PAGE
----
While it is cute that you believe your area of expertise has changed the world, I would like to remind you that the world has been changing for thousands of years – and it will continue to do so as you grow up. Your incessant motivational Twitter and Facebook posts about how to effectively post on Facebook and Twitter only motivate me to un-follow and un-friend you … because you are simple and boring.
Here’s a little history lesson for you social media professionals (please note that I am not linking to another source here, I’m actually writing this): People started communicating when the first cave painting was scrawled on rock tens of thousands of years ago. People have been writing down their ideas since around 3,000 BC (give or take 500 years). Remember Socrates? He, and many other great thinkers, used storytelling and the spoken word to communicate thoughts and ideas around 400 BC. The printing press came along in the early 1400s, followed by radio, television, cable television, the Internet, and, finally, social media. Each and every one of those things was billed as a “game changer”.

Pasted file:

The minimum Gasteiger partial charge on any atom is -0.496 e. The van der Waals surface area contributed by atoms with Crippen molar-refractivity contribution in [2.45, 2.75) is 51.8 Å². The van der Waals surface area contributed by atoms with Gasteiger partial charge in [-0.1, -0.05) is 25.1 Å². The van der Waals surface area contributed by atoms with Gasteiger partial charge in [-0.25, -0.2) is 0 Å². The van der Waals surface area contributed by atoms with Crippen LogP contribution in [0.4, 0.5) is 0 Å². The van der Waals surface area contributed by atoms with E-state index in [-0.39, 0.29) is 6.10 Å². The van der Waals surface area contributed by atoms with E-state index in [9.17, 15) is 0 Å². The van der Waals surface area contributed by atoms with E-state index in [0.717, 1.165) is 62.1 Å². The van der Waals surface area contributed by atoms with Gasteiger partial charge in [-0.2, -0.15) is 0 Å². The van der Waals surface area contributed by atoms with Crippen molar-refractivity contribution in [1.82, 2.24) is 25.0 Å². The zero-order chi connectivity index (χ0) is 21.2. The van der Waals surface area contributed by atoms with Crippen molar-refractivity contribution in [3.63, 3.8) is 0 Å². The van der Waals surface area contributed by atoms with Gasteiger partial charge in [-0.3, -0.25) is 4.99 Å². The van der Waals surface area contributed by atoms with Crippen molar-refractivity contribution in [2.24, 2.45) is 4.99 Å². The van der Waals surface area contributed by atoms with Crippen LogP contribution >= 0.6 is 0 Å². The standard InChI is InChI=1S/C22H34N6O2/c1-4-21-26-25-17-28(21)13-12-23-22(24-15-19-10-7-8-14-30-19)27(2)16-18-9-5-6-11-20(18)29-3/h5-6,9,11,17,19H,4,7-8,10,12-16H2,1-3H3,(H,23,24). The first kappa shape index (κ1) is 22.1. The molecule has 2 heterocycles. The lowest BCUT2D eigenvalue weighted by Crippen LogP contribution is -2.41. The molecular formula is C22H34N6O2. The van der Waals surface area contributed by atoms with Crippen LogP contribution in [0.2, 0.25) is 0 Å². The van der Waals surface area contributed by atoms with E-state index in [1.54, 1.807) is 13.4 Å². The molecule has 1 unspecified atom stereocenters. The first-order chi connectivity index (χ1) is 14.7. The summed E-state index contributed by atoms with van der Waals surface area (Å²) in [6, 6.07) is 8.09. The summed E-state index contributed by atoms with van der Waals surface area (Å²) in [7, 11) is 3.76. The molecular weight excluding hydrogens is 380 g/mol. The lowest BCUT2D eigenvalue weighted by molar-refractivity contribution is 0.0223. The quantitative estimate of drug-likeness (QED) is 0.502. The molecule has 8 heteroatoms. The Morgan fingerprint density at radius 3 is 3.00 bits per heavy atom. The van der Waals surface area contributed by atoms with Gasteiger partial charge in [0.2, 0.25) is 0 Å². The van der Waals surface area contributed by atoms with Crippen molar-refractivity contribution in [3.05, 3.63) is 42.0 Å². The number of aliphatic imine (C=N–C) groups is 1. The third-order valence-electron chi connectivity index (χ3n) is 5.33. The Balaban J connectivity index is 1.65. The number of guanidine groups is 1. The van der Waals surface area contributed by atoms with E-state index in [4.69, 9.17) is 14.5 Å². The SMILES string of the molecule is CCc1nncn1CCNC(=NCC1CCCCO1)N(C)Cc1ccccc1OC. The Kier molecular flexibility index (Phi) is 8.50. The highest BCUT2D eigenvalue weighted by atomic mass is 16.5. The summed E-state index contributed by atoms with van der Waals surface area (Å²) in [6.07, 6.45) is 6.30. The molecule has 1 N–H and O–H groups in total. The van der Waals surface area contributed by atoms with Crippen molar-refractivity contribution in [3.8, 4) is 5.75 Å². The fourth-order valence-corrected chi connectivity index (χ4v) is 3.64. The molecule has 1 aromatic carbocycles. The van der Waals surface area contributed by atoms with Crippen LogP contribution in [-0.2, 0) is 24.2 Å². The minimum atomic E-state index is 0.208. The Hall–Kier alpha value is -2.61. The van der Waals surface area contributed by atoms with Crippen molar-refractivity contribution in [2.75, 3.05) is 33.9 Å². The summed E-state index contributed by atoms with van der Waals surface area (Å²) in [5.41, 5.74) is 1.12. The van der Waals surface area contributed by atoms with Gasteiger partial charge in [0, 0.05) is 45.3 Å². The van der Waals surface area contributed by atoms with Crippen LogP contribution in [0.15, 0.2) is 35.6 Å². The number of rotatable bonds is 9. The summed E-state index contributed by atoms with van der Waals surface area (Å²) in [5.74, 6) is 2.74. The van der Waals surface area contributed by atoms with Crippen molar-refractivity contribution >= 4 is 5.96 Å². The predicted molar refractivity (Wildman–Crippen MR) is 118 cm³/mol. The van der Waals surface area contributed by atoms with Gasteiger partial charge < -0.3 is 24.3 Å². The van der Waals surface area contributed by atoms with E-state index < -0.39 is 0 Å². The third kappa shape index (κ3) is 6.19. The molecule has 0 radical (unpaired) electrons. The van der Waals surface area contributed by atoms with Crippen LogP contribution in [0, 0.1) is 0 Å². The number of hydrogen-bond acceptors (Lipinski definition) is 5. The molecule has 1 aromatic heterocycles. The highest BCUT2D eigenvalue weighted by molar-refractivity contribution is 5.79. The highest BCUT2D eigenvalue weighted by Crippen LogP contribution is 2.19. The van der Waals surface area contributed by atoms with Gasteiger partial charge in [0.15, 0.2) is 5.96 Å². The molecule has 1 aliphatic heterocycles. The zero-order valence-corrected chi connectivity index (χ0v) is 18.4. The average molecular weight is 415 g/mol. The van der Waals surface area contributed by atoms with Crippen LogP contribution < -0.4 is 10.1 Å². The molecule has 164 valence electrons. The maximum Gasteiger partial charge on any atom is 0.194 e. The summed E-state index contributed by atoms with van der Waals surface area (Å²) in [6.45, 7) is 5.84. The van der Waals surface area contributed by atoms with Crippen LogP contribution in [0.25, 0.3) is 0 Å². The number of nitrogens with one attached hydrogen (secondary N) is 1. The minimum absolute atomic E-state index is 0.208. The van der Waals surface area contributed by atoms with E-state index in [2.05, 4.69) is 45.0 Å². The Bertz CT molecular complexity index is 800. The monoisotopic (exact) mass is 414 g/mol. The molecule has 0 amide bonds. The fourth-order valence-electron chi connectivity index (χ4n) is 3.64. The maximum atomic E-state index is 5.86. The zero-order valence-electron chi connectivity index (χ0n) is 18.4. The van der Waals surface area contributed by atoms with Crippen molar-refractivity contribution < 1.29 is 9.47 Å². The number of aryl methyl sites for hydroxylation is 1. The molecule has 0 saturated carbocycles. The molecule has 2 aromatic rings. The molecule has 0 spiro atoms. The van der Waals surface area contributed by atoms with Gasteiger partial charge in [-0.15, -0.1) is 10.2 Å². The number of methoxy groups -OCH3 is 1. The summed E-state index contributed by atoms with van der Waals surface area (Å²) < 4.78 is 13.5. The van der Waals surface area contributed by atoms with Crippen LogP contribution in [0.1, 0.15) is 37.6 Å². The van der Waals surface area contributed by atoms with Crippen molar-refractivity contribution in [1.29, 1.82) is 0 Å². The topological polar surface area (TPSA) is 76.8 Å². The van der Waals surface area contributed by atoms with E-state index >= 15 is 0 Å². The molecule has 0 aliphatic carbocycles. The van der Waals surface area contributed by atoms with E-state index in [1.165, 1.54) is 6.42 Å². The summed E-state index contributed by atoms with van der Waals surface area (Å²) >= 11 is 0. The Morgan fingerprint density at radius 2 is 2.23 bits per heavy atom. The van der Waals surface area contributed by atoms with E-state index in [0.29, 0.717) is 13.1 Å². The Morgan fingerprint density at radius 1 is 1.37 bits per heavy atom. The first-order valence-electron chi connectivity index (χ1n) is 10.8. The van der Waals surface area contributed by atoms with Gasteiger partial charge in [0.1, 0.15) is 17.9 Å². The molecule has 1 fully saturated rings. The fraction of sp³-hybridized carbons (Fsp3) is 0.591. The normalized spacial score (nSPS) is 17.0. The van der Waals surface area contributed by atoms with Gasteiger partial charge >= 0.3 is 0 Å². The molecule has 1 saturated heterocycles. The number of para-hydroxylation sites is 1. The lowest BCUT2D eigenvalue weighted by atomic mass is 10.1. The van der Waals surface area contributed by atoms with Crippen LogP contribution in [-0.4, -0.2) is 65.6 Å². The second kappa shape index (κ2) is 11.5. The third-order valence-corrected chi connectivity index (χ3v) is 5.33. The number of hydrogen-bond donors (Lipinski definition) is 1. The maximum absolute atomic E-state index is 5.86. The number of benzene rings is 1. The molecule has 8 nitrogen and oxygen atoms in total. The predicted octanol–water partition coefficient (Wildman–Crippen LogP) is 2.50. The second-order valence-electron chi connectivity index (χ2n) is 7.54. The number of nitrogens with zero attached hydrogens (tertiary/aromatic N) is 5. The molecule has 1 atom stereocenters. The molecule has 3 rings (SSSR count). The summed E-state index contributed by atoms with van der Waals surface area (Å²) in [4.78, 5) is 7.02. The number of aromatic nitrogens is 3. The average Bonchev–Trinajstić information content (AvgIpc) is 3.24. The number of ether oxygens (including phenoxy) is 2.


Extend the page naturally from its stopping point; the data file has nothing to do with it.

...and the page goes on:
While I love technology, I do not believe any of these things changed the world – they simply changed the way we did the things we were already doing. What we were (and are) doing is communicating and exchanging information. And we will still be doing it when your great grandchildren are laughing at your nose ring.
The nonstop digital ramblings about how to effectively use social media are about as interesting as a newspaper article highlighting how to read a newspaper or a television show about how to watch television. Enough already. Please remember that most of the technology you are wetting your skinny jeans over will go the way of MySpace in a matter of time.
Now, here’s the important part – which I should probably offset with “OMG” and many exclamation points to ensure that you social media types actually read this – content matters. Good content will always have a valuable place in this world. It doesn’t matter if it is verbal, in a book, magazine, newspaper, website, blog, on network television, on cable television, or in a freaking podcast on my iPhone, iPad, Android, or Kindle. Good content is where you should be focusing all that tattooed, pierced, highly-caffeinated energy because, for the most part, you SUCK at it.
Instead of spending hours linking your tweets and Facebook posts to other people’s content, try spending 30 minutes creating some of YOUR OWN original content. Yes, I know, that takes a little work and may require more than 140 characters … and you might be forced to type the word “to” instead merely using “2” … but you’ll have a sense of accomplishment for actually creating something. And who knows, someone might actually link to your content and increase your Klout score – which is amazingly low for a “guru”.
** Read more from Rick Laney at http://www.RickLaneyPR.com here.